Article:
The summer after my second year as an undergraduate I had the amazing opportunity of a summer job, working in the Natural History Museum, at the Department of Palaeontology. It was an excellent introduction to fossils for this wannabe palaeontologist. My job was to reorganize the collection of pteraspid fishes according to a newly published thesis. Pteraspids were armoured, jawless fishes that lived in the Devonian Period. Because their bony head-shields are the parts of these creatures that preserve the best as fossils, it is these that are used to classify them. Working on pteraspids essentially means improving one’s sensitivity to the distinctive curves, shapes and lines of each head-shield.
After a couple of weeks of spending several hours each day looking at pteraspid head-shields, I started to see them wherever I looked – in puddles, in the shapes of clouds, in oil-stains on pavements – and so clearly that I could identify them to species. I quickly realized how important pattern-recognition is to palaeontology, and perhaps science – but how easy it is to see patterns in structures where no patterns are there – from Lowell’s canals on Mars, to images of the Virgin Mary in a piece of toast.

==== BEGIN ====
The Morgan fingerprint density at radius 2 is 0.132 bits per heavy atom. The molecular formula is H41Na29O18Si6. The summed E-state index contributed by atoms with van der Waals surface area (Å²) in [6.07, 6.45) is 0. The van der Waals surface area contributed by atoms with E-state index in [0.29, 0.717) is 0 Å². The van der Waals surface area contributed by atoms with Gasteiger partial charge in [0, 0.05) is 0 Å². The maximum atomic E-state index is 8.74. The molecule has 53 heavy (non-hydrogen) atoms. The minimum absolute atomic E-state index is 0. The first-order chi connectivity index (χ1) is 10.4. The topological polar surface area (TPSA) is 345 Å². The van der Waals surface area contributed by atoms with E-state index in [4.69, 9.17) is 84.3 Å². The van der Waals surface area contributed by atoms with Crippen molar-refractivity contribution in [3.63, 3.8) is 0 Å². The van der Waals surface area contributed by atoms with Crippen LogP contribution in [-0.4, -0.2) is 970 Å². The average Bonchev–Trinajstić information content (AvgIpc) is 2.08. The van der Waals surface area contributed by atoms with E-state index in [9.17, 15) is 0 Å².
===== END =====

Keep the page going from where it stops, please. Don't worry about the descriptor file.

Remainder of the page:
I contend that the human urge to see patterns might lie behind the tendency in evolutionary biologists to pick out, if they aren’t careful, evolutionary trends according more to their prejudices rather than the facts on the ground, one of the themes of a lecture I’m giving on Tuesday…
But I digress.
I have just come back from the beach, whereupon on the sand, notwithstanding inasmuch as which, this pattern shone out at me like a beacon.
boring sensible people would look at that and say, aha, a soccer ball caught in mid-bounce. But who of us on OT wouldn’t take one look at this and say ‘purine nucleus’?